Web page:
This is the first time in history that the Supreme Court has decided whether religious liberties can be used to trump anti-discrimination laws. Corporations, like Hobby Lobby, are invoking their personal religious beliefs under the Religious Freedom Restoration Act to exempt themselves from the Obamacare mandate that requires companies offer birth control to employees at no cost.
And even though many companies have paid for contraception for years, we now have to wait and see what effect this kind of ruling will have. Will this open the flood gates of religious sanctity under “corporate” headers that might include denial of coverage for vaccines or transfusions, psychiatric care, etc. or will the majority of employers continue to act sanely and rationally in the face of a narrow ruling which has the potential of setting a dangerous precedent?
The five justices who decided that Hobby Lobby was entitled to forego contraceptive coverage were all Catholic, with the exception of Sotomayor, a Catholic woman, who dissented from the majority ruling.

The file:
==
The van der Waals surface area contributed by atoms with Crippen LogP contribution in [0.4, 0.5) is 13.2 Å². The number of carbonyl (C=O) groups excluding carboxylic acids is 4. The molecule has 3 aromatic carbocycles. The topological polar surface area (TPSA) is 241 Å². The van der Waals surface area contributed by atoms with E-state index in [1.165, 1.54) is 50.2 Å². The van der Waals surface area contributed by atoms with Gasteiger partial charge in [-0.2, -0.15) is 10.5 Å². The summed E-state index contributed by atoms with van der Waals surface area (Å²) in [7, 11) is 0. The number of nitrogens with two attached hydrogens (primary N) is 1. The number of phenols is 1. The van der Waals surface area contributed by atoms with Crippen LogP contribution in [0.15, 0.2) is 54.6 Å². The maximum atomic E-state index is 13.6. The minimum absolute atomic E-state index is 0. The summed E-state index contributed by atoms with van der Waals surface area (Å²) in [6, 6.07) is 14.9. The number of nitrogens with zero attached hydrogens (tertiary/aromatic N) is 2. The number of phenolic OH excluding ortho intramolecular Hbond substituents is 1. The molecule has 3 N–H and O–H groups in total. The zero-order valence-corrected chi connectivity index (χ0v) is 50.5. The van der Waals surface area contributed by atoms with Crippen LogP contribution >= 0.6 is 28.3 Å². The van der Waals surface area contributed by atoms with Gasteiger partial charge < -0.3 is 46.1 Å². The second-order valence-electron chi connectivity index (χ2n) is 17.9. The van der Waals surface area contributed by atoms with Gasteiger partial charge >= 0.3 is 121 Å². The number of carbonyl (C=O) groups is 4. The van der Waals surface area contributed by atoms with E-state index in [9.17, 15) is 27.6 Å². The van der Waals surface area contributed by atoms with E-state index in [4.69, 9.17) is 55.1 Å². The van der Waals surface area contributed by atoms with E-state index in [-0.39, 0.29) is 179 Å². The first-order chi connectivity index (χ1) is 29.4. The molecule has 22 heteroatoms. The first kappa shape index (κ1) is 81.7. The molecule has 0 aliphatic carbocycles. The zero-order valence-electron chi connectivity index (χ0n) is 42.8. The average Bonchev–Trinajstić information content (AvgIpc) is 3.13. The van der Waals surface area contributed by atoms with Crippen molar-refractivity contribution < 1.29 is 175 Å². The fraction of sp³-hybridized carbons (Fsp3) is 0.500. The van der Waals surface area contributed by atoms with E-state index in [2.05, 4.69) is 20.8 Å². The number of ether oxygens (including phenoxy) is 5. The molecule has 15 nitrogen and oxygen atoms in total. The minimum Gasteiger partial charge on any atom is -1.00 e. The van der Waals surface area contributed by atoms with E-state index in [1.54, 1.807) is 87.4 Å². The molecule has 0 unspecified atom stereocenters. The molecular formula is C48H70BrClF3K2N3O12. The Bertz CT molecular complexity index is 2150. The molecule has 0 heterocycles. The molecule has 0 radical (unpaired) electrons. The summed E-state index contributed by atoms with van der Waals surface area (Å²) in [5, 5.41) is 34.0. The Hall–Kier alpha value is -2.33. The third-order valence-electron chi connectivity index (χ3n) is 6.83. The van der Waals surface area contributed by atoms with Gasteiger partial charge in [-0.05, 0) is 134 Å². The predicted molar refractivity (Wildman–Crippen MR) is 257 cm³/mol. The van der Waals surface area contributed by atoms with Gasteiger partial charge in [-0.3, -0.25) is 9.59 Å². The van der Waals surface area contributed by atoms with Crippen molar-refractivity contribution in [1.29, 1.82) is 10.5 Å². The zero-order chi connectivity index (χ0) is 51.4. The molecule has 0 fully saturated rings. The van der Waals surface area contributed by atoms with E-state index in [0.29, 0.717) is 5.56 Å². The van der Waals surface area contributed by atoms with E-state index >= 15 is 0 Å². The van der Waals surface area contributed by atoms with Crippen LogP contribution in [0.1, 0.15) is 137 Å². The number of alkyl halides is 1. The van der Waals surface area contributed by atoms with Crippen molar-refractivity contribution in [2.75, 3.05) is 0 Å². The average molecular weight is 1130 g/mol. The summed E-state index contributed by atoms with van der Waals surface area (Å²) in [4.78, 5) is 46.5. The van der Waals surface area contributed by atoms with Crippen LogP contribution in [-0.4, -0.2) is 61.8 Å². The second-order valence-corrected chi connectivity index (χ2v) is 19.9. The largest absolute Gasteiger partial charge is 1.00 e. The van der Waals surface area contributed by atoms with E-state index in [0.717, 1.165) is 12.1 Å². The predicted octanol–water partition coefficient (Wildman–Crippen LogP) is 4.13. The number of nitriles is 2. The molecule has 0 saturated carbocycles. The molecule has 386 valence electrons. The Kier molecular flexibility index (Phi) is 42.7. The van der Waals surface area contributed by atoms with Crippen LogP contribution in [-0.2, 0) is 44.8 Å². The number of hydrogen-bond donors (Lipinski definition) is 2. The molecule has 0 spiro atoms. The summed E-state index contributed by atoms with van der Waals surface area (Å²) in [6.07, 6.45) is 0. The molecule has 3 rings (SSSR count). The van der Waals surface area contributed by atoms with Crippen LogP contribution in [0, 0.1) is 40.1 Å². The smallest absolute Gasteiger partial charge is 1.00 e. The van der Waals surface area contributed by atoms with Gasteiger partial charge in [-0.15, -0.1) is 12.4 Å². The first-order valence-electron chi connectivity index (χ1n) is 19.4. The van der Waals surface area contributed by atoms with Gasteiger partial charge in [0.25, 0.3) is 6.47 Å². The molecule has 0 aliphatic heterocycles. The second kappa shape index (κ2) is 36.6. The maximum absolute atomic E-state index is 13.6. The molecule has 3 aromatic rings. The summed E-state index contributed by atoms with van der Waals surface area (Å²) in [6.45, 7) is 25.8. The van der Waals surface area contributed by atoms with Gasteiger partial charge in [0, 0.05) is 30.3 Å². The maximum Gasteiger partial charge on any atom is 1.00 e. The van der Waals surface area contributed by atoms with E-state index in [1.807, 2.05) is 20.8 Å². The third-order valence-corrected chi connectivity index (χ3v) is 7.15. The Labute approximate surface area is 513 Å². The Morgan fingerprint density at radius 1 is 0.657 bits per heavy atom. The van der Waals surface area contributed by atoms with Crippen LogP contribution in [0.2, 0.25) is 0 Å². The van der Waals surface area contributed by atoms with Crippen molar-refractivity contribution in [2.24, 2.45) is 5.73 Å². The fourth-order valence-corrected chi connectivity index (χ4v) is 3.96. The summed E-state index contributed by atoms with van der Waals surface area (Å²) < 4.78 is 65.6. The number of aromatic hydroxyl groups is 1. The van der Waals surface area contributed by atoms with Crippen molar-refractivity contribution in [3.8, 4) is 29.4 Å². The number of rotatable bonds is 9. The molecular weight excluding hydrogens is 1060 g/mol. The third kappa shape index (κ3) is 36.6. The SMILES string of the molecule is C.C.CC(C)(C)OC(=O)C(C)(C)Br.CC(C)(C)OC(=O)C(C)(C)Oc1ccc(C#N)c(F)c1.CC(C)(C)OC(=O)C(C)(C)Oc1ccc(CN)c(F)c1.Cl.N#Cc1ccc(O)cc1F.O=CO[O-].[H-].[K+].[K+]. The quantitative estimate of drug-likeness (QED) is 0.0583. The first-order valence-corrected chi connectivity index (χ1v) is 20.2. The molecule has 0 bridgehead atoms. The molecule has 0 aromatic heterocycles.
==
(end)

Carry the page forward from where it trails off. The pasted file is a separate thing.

So let’s talk about Catholic men in positions of power for a minute, shall we? As a one-time, dutiful, catholic girl growing up under the looming, shroud of male authority, I feel well-versed on the subject. Now, one could argue that there are a bunch of progressive, Catholic men milling about town, handing out condoms while championing women’s rights and gay marriage, but this has not been my experience.
Growing up in a catholic household, there was one way to approach the topic of sex: you didn’t talk about it. EVER. I remember asking my mother where babies came from and she literally gave me the most distilled, allegorical run-down of the deed: “You see, the man and the woman fall in love, and then the man plants his seed inside the woman, where the seed grows into a baby and it’s the most beautiful thing ever.”